Thanks to antibiotics, we tend to think of urinary tract infections as no big deal. Pop some cipro, and you’re done. A good thing, too—if the E. coli that usually cause UTIs crawl up the urinary tract, they can cause kidney failure and fatal blood poisoning.
But antibiotics may not be saving us from UTIs for very much longer. Scientists tracking UTIs from 2000 to 2010 found a dramatic uptick in cases caused by E. coli that do not respond to the drugs that are our first line of defense. In examining more than 12 million urine analyses from that period, they found that cases caused by E. coli resistant to ciprofloxacin grew five-fold, from 3% to 17.1% of cases. And E. coli resistant to the drug trimethoprim-sulfame-thoxazole jumped from 17.9% to 24.2%. These are two of the most commonly prescribed antibiotics used to treat UTIs. When they are not effective, doctors must turn to more toxic drugs, and the more those drugs are used, the less effective they in turn become. When those drugs stop working, doctors will be left with a drastically reduced toolkit with which to fight infection.
Could a blast of radio waves keep the hypertension away? For patients whose high blood pressure doesn’t respond to regular medication, a treatment reported in The Lancet aims to do just that.
The minimally invasive procedure is similar to angioplasty for heart disease but involves deactivating nerves in the kidney which play a key role in regulating blood pressure. A catheter is inserted into the femoral vein in the thigh and threaded through to the kidney. Then a burst of radio-frequency energy is used to disable the nerves [The Independent].
Normal systolic blood pressure is considered 120; hypertension is defined as being over 140. In this trial, the team led by Murray Esler studied the effect of the radio treatment on more than 100 people who had very high levels—an average of 178—despite taking high blood pressure medication.
After six months, the systolic blood pressure had fallen by at least 10 mmHg in 84 per cent of those who received the treatment. This is expected to reduce their risk of stroke by more than 30 per cent. Esler is unsure why it was not effective for all patients. He speculates that some were not “zapped enough”. [New Scientist]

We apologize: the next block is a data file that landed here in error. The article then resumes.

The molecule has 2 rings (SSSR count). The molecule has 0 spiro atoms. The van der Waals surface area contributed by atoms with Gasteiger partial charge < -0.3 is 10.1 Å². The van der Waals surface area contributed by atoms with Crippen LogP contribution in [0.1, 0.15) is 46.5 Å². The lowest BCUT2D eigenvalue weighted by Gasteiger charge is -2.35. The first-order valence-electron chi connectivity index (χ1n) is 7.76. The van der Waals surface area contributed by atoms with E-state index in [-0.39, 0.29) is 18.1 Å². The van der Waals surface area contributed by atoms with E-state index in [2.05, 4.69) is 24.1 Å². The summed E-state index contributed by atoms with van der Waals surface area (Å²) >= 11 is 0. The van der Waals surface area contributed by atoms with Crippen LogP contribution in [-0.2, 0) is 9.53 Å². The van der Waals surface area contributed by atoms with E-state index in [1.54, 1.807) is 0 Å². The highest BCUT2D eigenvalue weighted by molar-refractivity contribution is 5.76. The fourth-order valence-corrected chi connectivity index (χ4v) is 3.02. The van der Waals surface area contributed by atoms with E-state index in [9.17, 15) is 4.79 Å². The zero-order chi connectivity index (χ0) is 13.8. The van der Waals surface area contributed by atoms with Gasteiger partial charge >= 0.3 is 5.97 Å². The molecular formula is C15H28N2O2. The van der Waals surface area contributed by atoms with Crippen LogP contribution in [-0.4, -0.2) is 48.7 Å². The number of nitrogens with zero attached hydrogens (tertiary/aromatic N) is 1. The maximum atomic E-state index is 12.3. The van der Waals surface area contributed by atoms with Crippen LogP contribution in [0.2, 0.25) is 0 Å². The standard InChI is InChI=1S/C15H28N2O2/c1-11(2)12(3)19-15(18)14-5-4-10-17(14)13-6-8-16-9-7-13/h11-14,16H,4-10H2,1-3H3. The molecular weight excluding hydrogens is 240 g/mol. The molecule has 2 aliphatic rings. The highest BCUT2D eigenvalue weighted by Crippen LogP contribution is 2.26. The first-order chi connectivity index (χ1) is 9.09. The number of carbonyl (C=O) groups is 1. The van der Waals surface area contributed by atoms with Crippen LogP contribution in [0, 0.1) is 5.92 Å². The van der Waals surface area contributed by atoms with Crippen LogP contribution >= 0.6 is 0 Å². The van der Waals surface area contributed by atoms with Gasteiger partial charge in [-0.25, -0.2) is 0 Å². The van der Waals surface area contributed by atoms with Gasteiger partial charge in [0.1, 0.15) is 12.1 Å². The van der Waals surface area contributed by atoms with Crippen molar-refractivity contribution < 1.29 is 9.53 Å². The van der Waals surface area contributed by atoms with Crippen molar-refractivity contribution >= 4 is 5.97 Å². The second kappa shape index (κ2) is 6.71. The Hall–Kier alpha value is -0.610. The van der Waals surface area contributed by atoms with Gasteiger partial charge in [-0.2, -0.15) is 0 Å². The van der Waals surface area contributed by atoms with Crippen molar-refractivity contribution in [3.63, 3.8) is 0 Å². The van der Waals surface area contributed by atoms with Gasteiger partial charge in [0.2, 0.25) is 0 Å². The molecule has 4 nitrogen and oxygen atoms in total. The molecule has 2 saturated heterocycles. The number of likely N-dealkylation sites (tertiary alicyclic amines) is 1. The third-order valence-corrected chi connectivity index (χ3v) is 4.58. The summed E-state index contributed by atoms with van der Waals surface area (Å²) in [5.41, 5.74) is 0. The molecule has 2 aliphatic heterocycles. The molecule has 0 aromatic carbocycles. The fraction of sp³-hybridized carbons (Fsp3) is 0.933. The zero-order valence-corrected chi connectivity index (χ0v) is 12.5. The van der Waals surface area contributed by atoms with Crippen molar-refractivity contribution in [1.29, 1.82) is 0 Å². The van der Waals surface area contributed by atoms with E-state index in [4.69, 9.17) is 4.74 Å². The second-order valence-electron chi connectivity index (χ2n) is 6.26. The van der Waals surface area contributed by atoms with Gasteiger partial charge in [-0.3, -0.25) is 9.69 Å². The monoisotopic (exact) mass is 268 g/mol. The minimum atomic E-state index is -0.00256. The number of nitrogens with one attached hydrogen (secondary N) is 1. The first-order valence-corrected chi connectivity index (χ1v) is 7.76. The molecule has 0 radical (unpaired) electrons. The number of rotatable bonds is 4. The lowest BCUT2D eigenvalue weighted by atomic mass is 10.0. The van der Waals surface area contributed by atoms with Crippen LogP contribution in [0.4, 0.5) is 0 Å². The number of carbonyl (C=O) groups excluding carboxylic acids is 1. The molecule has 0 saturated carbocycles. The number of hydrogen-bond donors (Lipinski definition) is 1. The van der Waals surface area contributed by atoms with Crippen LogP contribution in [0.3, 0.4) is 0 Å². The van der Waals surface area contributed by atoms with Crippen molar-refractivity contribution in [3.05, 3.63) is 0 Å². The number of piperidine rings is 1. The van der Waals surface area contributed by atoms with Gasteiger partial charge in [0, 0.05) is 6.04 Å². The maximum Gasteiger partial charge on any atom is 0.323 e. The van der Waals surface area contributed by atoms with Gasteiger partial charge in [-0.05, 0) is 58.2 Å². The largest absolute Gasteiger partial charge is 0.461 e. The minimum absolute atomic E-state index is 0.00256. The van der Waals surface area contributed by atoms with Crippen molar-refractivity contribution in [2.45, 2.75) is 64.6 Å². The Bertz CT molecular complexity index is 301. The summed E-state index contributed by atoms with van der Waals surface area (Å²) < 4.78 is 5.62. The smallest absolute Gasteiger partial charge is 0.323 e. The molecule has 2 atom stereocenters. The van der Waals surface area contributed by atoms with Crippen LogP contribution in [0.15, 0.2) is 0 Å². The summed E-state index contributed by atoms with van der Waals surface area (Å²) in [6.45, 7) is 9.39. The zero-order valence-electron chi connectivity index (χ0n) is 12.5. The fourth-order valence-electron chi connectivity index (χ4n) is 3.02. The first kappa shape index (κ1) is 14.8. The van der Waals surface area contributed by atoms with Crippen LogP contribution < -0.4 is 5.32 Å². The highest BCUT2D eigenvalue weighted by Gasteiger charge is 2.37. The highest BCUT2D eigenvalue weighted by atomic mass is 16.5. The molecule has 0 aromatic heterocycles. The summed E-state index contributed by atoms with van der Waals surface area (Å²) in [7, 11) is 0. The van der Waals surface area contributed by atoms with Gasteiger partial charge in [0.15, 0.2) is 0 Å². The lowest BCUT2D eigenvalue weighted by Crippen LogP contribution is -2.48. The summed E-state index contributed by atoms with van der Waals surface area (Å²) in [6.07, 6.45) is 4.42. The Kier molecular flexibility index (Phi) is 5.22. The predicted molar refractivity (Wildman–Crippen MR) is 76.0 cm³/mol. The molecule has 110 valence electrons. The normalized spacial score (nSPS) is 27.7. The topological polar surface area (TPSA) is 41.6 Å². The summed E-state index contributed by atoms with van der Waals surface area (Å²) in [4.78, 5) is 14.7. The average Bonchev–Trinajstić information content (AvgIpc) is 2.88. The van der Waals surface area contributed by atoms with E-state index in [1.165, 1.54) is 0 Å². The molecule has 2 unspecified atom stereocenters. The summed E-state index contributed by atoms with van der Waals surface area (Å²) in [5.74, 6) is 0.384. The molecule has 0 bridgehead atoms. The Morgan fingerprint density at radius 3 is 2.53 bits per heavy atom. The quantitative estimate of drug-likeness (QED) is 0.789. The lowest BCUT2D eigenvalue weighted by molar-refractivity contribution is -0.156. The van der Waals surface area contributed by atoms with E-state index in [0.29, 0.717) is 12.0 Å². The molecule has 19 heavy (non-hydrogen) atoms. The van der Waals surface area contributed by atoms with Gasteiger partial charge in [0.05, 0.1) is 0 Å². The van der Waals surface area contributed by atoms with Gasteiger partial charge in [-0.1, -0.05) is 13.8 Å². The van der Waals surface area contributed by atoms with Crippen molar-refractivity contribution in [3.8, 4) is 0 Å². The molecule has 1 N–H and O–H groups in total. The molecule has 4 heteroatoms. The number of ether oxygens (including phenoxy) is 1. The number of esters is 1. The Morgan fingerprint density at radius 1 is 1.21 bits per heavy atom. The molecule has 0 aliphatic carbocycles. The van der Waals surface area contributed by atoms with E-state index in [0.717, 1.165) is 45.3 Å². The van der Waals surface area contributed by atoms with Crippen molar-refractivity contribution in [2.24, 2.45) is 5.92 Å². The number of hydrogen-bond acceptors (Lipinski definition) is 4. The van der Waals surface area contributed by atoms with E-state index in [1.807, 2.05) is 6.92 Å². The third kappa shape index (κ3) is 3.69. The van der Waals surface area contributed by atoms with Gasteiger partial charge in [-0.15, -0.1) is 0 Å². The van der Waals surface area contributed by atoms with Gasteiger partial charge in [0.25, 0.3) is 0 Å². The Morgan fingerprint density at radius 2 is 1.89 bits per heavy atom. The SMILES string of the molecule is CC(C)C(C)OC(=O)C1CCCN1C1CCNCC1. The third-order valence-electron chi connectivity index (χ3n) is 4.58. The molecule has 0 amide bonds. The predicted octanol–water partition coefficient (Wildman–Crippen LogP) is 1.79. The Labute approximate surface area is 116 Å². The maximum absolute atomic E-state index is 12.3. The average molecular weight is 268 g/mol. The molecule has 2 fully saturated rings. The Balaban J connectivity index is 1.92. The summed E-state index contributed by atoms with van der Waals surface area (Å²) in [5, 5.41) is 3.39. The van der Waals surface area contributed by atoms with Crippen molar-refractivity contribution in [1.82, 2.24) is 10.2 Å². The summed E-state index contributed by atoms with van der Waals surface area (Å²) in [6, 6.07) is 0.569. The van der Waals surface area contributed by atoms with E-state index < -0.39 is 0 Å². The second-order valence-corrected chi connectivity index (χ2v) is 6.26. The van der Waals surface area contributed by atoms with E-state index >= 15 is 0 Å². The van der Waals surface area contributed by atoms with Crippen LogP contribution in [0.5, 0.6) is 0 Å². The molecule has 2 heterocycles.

Dialysis can be a life-saver for people with kidney failure, but according to a major investigation, the way we do it and finance it in this country is a total mess.
Writing in The Atlantic, reporter Robin Fields of the nonprofit investigate journalism group ProPublica lays out her long investigation into dialysis. Though the procedure since 1972 has been the only one guaranteed universal coverage to all Americans through Medicare, Fields finds it disturbingly inefficient, with one in four American patient dying within a year of beginning treatment:
Now, almost four decades later, a program once envisioned as a model for a national health-care system has evolved into a hulking monster. Taxpayers spend more than $20 billion a year to care for those on dialysis—about $77,000 per patient, more, by some accounts, than any other nation. Yet the United States continues to have one of the industrialized world’s highest mortality rates for dialysis care. Even taking into account differences in patient characteristics, studies suggest that if our system performed as well as Italy’s, or France’s, or Japan’s, thousands fewer kidney patients would die each year. [The Atlantic]
How did things go so awry? Medicare mandated coverage, the investigation finds, but it did not properly mandate how the clinics spent Medicare’s money.